• asthma;
  • atopic;
  • dermatitis;
  • food allergy;
  • immunoglobulin free light chain;
  • non-atopic;
  • rhinitis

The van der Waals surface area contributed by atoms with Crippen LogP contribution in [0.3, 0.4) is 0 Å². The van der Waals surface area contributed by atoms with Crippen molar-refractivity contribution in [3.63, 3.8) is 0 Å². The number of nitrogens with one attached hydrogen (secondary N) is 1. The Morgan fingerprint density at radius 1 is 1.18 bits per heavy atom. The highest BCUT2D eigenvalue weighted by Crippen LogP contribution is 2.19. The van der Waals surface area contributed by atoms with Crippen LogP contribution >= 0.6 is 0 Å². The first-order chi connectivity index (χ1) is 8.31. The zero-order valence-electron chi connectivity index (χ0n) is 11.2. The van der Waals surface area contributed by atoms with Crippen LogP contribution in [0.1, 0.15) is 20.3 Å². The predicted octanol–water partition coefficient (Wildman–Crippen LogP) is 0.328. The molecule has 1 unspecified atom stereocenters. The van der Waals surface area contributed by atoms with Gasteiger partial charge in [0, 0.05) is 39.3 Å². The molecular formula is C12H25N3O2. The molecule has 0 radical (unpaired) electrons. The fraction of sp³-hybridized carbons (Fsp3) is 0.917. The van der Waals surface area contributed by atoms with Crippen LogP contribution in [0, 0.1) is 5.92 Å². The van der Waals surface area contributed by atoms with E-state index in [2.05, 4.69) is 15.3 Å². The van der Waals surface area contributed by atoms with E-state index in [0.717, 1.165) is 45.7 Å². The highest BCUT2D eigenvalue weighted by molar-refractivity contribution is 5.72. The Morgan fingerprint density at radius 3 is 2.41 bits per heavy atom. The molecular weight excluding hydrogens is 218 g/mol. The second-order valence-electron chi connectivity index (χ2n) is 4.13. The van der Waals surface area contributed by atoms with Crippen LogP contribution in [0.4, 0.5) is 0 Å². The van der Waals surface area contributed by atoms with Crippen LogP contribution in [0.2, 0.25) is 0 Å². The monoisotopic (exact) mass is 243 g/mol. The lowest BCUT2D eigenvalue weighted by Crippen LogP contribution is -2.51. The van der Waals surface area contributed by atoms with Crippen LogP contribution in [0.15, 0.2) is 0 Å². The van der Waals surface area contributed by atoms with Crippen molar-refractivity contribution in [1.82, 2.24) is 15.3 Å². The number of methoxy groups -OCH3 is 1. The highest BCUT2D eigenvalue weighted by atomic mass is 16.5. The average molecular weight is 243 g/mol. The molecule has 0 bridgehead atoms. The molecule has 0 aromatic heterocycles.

Allergic diseases have become a serious global health problem in the developed world. IgE interacting with its high-affinitiy receptor FcɛRI is considered a major contributing factor to most types of allergies, but depending on the type of allergy, however, a subgroup of patients displays common symptoms and yet lack elevated levels of total serum IgE and/or antigen-specific IgE. Novel therapeutic strategies such as anti-IgE therapy may therefore not be applicable to these patients. It is clear, however, that these patients do display activation of mast cells. In several patients suffering from immunological disorders, an increase in free immunoglobulin (IG) light chain levels can be detected. Previously, we have described the capability of free light chains to elicit immediate hypersensitivity responses. In this Opinion article, we will discuss the role of IgE- and non-IgE-mediated mechanisms in allergic disorders and point out a possible role of free IG light chains in the pathogenesis of the non-atopic types of these allergies.